The Tory leadership frontrunner was forced into a U-turn on plans to cut the pay of public sector workers in poorer areas after a revolt from her own party.
Ben Houchen, the Conservative mayor of Tees Valley who is backing her opponent Rishi Sunak, suggested it could be a “dementia tax moment” for Ms Truss – a reference to Theresa May’s disastrous 2017 general election campaign misstep.
Ms Truss tried to blame the media, insisting her proposals to cut the pay of teachers and nurses had been misrepresented.
But a campaign source told The Independent the policy had been dropped in a “full-fat U-turn” and steps had been taken to ensure no similar mistakes would be made in future.
Former Tory chief whip Mark Harper, another Sunak supporter, said Ms Truss should “stop blaming journalists”, adding that “reporting what a press release says isn’t willful misrepresentation”.
The row came as a blow to Ms Truss, who has been widely seen as the frontrunner to replace Boris Johnson.
It also reinvigorated Sunak supporters concerned that their candidate was being pushed into second place.
The policy had been announced as part of a “war on Whitehall waste” that the Truss campaign said could save the Exchequer billions.
But within hours, Ms Truss had come under fire from Tory MPs furious about the plan to have regional pay boards set wages for new starters in line with the local cost of living.
Richard Holden, a Durham MP and Sunak backer, called on her to immediately scrap the proposals saying they would “kill” the government’s levelling-up agenda.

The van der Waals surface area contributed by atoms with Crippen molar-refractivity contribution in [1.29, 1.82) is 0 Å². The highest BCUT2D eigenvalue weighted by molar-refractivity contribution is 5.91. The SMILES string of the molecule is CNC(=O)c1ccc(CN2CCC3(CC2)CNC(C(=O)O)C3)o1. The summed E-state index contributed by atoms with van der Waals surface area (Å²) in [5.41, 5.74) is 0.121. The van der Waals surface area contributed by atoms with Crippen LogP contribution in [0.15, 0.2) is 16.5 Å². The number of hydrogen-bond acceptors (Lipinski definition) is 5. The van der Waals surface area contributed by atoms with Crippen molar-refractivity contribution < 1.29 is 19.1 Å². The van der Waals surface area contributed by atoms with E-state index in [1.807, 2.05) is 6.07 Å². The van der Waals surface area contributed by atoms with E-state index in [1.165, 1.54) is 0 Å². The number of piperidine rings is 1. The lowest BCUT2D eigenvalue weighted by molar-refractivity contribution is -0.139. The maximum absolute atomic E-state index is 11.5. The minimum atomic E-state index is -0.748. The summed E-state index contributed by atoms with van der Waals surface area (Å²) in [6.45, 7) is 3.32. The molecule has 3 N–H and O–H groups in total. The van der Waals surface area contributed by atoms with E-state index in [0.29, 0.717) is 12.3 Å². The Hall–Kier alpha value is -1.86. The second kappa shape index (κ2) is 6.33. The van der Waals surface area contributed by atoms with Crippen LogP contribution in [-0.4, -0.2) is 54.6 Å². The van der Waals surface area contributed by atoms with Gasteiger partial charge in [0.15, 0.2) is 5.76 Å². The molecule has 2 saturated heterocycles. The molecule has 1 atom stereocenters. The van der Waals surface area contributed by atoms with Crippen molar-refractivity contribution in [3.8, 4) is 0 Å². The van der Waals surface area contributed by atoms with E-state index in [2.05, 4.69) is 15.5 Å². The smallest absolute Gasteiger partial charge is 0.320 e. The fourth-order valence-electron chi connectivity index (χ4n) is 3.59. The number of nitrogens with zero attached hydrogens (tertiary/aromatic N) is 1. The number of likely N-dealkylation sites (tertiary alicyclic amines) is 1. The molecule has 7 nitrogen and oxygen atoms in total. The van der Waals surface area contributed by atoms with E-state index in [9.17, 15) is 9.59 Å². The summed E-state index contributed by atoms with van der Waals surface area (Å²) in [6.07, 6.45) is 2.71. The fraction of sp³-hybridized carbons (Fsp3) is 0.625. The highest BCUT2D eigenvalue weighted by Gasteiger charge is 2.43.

Steve Double – a Tory MP and another Sunak supporter – denounced the plan as a “terrible idea [that] would be hugely damaging to public services in Cornwall.”
Mr Houchen said he was “actually speechless” at the policy, part of Ms Truss’s pitch to party members who will choose the next prime minister, describing it as a “ticking time bomb” that could cost the Tories the next election.
Speaking to the BBC in Dorset, Ms Truss said her policy had been “misrepresented”, without giving specifics
“I never had any intention of changing the terms and conditions of teachers and nurses,” she said. “But what I want to be clear about is I will not be going ahead with the regional pay boards, that is no longer my policy.”
Mr Sunak’s camp insisted the move was no mistake and said Ms Truss had made a similar call in 2018 when she was the chief secretary to the Treasury.
A source added, in a reference to the famous speech by Margaret Thatcher: “The lady is for turning.”
Truss campaign sources insisted that they had never suggested anything about police or nurses.
But a release sent by the campaign said £8.8bn a year could be saved if the pay boards system was adopted for all public sector jobs in the long term.